When we get off Peter’s Ferry Barge, which Peter, using a giant oar, has poled us across the narrows from the mainland to North Haven, the 11 wagons that have come before us are off into the woods to the left or right. Waiting our turn, Ahab cautiously watches.
“Little do they know,” he mutters, watching them go. He emits a snort and a cackle.
“Straight on, Starbuck,” he shouts. We begin rumbling off the barge and onto the sand. Starbuck looks up at Ahab, a worried look. Ahab had fallen into a sudden drunken sleep. But now, the lurch to get off the barge has awakened him again.
“Fools.” he says. We’re down the rutted path just 15 minutes when we encounter Captain Jobiah with his mate and harpooner coming the other way. They are all smiles. They’ve got one in the cage already.
“You call that a duck?” Ahab shouts after them. Indeed, the so-called giant duck in the back is no more than four feet long. It’s a boring shade of gray. And it’s quacking forlornly.
Coming around a bend, Captain Ahab stumbles to his feet and raises his hand so Starbuck will stop. Starbuck obeys instantly. I grab my harpoon.
“He’s there,” the Captain whispers, his index finger shakily pointing just ahead of us. “Creep up slow,” he tells Starbuck.
Suddenly, the Great White Duck appears alongside us. He pushes at Ahab with his beak, and the wagon tips sideways but doesn’t fall over. Then the duck waddles quickly off. He’s 10 feet tall. “Throw it!” shouts the Captain, and I do, but my harpoon twangs into the trunk of a tree. “Goddammit!” the Captain shrieks. He pounds his fist onto the top of my head, knocking my bandanna askew and me into where he’d been sitting.
Starbuck knows exactly what to do. He steers to the tree and I pull the harpoon out, then he whips the two horses and off we go giving chase. Occasionally, we get a glimpse of the duck, his great white head bobbing up and down over the trees. I have never seen a duck this size before. Never. The duck reaches a meadow and turns angrily to face our hard-charging wagon. We’ve been closing the gap.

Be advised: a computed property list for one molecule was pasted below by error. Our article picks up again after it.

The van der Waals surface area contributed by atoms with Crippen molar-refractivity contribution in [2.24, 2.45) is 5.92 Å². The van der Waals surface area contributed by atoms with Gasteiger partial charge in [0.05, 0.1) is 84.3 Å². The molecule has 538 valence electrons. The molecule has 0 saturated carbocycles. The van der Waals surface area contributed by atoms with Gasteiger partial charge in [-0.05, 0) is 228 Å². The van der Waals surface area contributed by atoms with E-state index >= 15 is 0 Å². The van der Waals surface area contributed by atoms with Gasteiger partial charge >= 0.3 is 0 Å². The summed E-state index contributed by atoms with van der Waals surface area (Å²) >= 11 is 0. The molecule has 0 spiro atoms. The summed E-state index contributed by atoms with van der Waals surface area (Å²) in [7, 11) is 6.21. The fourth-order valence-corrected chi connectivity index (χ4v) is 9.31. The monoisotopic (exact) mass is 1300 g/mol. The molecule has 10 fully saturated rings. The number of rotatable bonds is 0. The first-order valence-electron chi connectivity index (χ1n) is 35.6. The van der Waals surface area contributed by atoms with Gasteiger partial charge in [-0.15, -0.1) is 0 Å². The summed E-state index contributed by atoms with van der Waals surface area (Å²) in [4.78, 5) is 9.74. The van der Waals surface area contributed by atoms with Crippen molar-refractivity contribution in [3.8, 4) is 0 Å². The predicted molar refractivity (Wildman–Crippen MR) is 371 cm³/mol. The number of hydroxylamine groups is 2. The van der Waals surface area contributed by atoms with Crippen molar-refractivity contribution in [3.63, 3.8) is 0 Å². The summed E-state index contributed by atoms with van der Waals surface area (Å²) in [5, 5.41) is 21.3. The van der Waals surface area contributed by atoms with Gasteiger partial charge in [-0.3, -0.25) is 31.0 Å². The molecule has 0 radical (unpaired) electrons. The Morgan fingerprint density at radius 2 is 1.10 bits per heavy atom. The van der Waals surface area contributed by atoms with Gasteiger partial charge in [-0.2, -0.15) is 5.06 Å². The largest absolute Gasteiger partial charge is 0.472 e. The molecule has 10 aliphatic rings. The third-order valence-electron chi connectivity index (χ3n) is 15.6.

“Give me THAT!” Ahab shouts, and he snatches the harpoon out of my hand. Then he jumps down onto the meadow, and, with the harpoon poised, runs in front of the wagon, causing the horses to whinny and rear up. He’s running directly at the duck. The duck turns and runs off into the woods at the far end of the meadow, and Ahab is quickly after him into the woods, too.
Sitting still in the seats atop the wagon, Starbuck and I hear a great struggle going on in that woods beyond. White feathers fly. Ahab is cursing. The duck is growling and making other noises I never knew a duck could make.
After a while, all is quiet. Then the bushes part and the duck, bleeding red onto his white feathers from wounds suffered, appears, growls, looks directly at us unsteadily and then turns and waddles back off into the woods.
We sit there atop the wagon, terrified. We do not follow. Nor do we ever see Captain Ahab again. I do suggest to Starbuck that we go off to search, but he shakes his head no. He is wide-eyed and terrified. And he only wants to get back to Pete’s barge. I ask if we could go forward to look for my harpoon, but he shakes his head no again. No Captain Ahab, no harpoon.
And that, my friend, is the true story about how we lost this crazy Captain Ahab, but also how I lost my harpoon, a weapon I worked on so hard to fashion out of whalebone, iron and sharpened steel. And that’s why I sit here at this bar talking to you and wondering if you could loan me two dollars for a new harpoon.
It won’t be as good as my handmade one, but at this point I will take anything I can get. I need the work. And I’m the best.
And I do think, for all his flaws, Ahab was the best, too. I dream he shows up again someday for my walk along the fowl wagons on Long Wharf at dawn. Frankly, I miss him.